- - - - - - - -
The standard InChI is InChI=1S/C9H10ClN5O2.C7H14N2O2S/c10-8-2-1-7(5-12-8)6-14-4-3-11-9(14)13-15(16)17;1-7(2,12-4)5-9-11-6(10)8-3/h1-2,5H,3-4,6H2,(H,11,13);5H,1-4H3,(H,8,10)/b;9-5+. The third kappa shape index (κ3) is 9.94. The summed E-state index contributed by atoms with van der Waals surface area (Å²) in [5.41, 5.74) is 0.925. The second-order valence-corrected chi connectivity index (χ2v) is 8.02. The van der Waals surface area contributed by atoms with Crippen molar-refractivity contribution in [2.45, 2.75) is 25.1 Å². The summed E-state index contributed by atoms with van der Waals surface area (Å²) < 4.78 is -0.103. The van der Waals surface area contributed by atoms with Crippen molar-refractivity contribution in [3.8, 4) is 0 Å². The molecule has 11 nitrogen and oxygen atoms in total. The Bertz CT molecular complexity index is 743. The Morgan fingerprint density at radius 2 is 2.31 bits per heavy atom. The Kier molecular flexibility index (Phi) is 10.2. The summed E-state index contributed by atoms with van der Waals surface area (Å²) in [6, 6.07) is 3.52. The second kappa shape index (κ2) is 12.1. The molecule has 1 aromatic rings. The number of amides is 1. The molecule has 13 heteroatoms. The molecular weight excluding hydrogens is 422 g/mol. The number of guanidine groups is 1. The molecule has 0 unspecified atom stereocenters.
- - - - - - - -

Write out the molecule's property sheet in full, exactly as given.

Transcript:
The standard InChI is InChI=1S/C9H10ClN5O2.C7H14N2O2S/c10-8-2-1-7(5-12-8)6-14-4-3-11-9(14)13-15(16)17;1-7(2,12-4)5-9-11-6(10)8-3/h1-2,5H,3-4,6H2,(H,11,13);5H,1-4H3,(H,8,10)/b;9-5+. The third kappa shape index (κ3) is 9.94. The summed E-state index contributed by atoms with van der Waals surface area (Å²) in [5.41, 5.74) is 0.925. The second-order valence-corrected chi connectivity index (χ2v) is 8.02. The van der Waals surface area contributed by atoms with Crippen molar-refractivity contribution in [2.45, 2.75) is 25.1 Å². The summed E-state index contributed by atoms with van der Waals surface area (Å²) < 4.78 is -0.103. The van der Waals surface area contributed by atoms with Crippen molar-refractivity contribution in [3.8, 4) is 0 Å². The molecule has 11 nitrogen and oxygen atoms in total. The Bertz CT molecular complexity index is 743. The Morgan fingerprint density at radius 2 is 2.31 bits per heavy atom. The Kier molecular flexibility index (Phi) is 10.2. The summed E-state index contributed by atoms with van der Waals surface area (Å²) in [6, 6.07) is 3.52. The second kappa shape index (κ2) is 12.1. The molecule has 1 aromatic rings. The number of amides is 1. The molecule has 13 heteroatoms. The molecular weight excluding hydrogens is 422 g/mol. The number of guanidine groups is 1. The molecule has 0 unspecified atom stereocenters.